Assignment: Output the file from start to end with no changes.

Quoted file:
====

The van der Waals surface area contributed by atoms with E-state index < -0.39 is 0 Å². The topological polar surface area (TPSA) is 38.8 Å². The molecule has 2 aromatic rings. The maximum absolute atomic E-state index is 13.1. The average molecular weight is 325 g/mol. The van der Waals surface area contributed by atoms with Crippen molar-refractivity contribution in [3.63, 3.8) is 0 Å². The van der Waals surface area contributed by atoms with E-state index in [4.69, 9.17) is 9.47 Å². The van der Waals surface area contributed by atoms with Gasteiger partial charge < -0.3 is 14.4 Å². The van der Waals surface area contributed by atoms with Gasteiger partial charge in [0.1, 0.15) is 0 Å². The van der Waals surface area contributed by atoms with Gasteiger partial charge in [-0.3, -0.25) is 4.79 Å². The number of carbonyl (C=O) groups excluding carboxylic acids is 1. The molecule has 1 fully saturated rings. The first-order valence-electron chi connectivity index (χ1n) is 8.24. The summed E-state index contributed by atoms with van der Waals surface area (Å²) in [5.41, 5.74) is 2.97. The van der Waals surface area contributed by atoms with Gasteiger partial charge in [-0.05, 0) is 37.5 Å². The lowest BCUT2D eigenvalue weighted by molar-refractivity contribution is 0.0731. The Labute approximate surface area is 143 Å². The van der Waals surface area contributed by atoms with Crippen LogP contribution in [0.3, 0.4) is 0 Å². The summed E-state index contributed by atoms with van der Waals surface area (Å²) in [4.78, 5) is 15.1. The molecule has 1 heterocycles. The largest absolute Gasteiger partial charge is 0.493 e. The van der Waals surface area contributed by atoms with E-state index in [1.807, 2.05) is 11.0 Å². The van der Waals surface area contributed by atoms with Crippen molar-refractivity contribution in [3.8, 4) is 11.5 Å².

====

The van der Waals surface area contributed by atoms with E-state index < -0.39 is 0 Å². The topological polar surface area (TPSA) is 38.8 Å². The molecule has 2 aromatic rings. The maximum absolute atomic E-state index is 13.1. The average molecular weight is 325 g/mol. The van der Waals surface area contributed by atoms with Crippen molar-refractivity contribution in [3.63, 3.8) is 0 Å². The van der Waals surface area contributed by atoms with E-state index in [4.69, 9.17) is 9.47 Å². The van der Waals surface area contributed by atoms with Gasteiger partial charge < -0.3 is 14.4 Å². The van der Waals surface area contributed by atoms with Gasteiger partial charge in [0.1, 0.15) is 0 Å². The van der Waals surface area contributed by atoms with Gasteiger partial charge in [-0.3, -0.25) is 4.79 Å². The number of carbonyl (C=O) groups excluding carboxylic acids is 1. The molecule has 1 fully saturated rings. The first-order valence-electron chi connectivity index (χ1n) is 8.24. The summed E-state index contributed by atoms with van der Waals surface area (Å²) in [5.41, 5.74) is 2.97. The van der Waals surface area contributed by atoms with Gasteiger partial charge in [-0.05, 0) is 37.5 Å². The lowest BCUT2D eigenvalue weighted by molar-refractivity contribution is 0.0731. The Labute approximate surface area is 143 Å². The van der Waals surface area contributed by atoms with Crippen LogP contribution in [0.3, 0.4) is 0 Å². The summed E-state index contributed by atoms with van der Waals surface area (Å²) in [4.78, 5) is 15.1. The molecule has 1 heterocycles. The largest absolute Gasteiger partial charge is 0.493 e. The van der Waals surface area contributed by atoms with E-state index in [1.807, 2.05) is 11.0 Å². The van der Waals surface area contributed by atoms with Crippen molar-refractivity contribution in [3.8, 4) is 11.5 Å².